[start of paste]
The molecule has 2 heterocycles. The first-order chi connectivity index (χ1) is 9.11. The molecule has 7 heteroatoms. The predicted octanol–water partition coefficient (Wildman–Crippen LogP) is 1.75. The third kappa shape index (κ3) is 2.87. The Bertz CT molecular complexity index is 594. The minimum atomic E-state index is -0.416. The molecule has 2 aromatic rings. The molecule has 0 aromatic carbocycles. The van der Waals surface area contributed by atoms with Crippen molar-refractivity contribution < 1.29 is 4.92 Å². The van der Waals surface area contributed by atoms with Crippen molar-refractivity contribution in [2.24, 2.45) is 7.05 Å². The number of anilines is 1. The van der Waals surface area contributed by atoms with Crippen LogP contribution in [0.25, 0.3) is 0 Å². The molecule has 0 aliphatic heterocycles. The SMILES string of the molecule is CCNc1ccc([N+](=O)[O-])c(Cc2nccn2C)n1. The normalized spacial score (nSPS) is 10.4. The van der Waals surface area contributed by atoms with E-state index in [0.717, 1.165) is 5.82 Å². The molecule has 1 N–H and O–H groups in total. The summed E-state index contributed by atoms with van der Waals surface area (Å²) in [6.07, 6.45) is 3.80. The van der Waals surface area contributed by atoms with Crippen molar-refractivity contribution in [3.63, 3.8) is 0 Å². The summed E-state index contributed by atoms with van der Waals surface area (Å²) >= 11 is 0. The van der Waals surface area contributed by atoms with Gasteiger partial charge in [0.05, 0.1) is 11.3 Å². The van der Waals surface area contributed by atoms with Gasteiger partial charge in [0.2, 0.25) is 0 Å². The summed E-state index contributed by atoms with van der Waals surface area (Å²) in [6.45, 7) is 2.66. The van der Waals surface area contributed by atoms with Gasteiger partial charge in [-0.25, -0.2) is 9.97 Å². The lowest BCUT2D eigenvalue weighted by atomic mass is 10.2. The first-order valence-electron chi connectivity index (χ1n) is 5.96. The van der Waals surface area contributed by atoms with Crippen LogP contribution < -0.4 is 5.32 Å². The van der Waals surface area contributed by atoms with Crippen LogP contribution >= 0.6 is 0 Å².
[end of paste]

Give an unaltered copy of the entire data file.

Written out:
The molecule has 2 heterocycles. The first-order chi connectivity index (χ1) is 9.11. The molecule has 7 heteroatoms. The predicted octanol–water partition coefficient (Wildman–Crippen LogP) is 1.75. The third kappa shape index (κ3) is 2.87. The Bertz CT molecular complexity index is 594. The minimum atomic E-state index is -0.416. The molecule has 2 aromatic rings. The molecule has 0 aromatic carbocycles. The van der Waals surface area contributed by atoms with Crippen molar-refractivity contribution < 1.29 is 4.92 Å². The van der Waals surface area contributed by atoms with Crippen molar-refractivity contribution in [2.24, 2.45) is 7.05 Å². The number of anilines is 1. The van der Waals surface area contributed by atoms with Crippen LogP contribution in [0.25, 0.3) is 0 Å². The molecule has 0 aliphatic heterocycles. The SMILES string of the molecule is CCNc1ccc([N+](=O)[O-])c(Cc2nccn2C)n1. The normalized spacial score (nSPS) is 10.4. The van der Waals surface area contributed by atoms with E-state index in [0.717, 1.165) is 5.82 Å². The molecule has 1 N–H and O–H groups in total. The summed E-state index contributed by atoms with van der Waals surface area (Å²) in [6.07, 6.45) is 3.80. The van der Waals surface area contributed by atoms with Crippen molar-refractivity contribution in [3.63, 3.8) is 0 Å². The summed E-state index contributed by atoms with van der Waals surface area (Å²) >= 11 is 0. The van der Waals surface area contributed by atoms with Gasteiger partial charge in [0.05, 0.1) is 11.3 Å². The van der Waals surface area contributed by atoms with Gasteiger partial charge in [0.2, 0.25) is 0 Å². The summed E-state index contributed by atoms with van der Waals surface area (Å²) in [6.45, 7) is 2.66. The van der Waals surface area contributed by atoms with Gasteiger partial charge in [-0.25, -0.2) is 9.97 Å². The lowest BCUT2D eigenvalue weighted by atomic mass is 10.2. The first-order valence-electron chi connectivity index (χ1n) is 5.96. The van der Waals surface area contributed by atoms with Crippen LogP contribution < -0.4 is 5.32 Å². The van der Waals surface area contributed by atoms with Crippen LogP contribution >= 0.6 is 0 Å².